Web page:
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Novel Strategies for Determining Thermal Destruction of Mycobacterium paratuberculosis

Investigators
Coffman, William
Institutions
Cornell University
Start date
1999
End date
2002
Objective
At the conclusion of this project, we will have established specific heat treatment parameters for the destruction of M paratuberculosis and will have developed a rapid detection method to improve dairy herd health management.
More information
The American dairy industry annually loses $120 million to Iohne's disease, an incurable bacterial infection in cattle. The infection is caused by the bacterium Mycobacterium paratuberculosis. Infected cattle shed M paratuberculosis into milk and feces, posing a possible health risk to humans. Although pasteurization of raw milk kills most spoilage and pathogenic microorganisms, isolation of M paratuberculosis from humans suffering from Crohn's disease, an incurable inflammatory bowel disease with clinical symptoms similar to Iohne's disease, suggests a possible causal relationship. Processing times and temperatures that will enhance destruction of M. paratuberculosis in milk remain to be established. Current standard culturing techniques for enumerating viable M paratuberculosis cells will detect the presence of low numbers, but are laborious, time-consuming and may not allow detection of sublethally heat injured, viable butnon-culturable cells (VNC). The VNC may represent a significant proportion of cells surviving heat treatment. To better establish whether M paratuberculosis cells are killed by pasteurization, we will use M. paratuberculosis strains engineered to produce light when viable to test the efficacy of pasteurization and to develop a strategy for screening for the presence of M paratuberculosis in raw and processed milk. At the conclusion of this project, we will have established specific heat treatment parameters for the destruction of M paratuberculosis and will have developed a rapid detection method to improve dairy herd health management.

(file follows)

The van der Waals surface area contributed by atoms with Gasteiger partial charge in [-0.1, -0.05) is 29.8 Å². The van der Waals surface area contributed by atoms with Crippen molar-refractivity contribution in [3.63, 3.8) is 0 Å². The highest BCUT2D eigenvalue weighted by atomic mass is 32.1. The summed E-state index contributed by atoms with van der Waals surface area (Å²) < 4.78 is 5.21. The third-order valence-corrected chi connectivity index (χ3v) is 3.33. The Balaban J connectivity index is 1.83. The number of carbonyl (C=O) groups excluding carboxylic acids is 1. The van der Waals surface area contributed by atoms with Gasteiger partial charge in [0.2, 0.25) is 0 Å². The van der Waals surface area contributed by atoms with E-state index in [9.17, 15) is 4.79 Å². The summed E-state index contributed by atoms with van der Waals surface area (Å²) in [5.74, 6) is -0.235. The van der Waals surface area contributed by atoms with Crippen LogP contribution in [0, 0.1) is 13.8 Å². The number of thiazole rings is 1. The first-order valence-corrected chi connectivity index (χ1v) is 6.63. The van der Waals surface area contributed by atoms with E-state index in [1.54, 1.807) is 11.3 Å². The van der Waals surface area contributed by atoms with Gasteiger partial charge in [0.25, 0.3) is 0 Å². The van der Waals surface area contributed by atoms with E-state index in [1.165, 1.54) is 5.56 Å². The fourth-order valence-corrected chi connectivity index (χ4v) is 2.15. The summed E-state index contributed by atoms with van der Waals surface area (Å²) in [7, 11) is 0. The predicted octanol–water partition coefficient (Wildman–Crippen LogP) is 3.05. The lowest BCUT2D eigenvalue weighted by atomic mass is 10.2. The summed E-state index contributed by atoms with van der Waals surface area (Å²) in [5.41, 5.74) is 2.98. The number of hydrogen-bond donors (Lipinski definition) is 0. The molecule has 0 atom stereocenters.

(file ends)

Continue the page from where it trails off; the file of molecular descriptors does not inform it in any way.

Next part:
Project number
NYC-143326
Accession number
182722
Categories
Bacterial Pathogens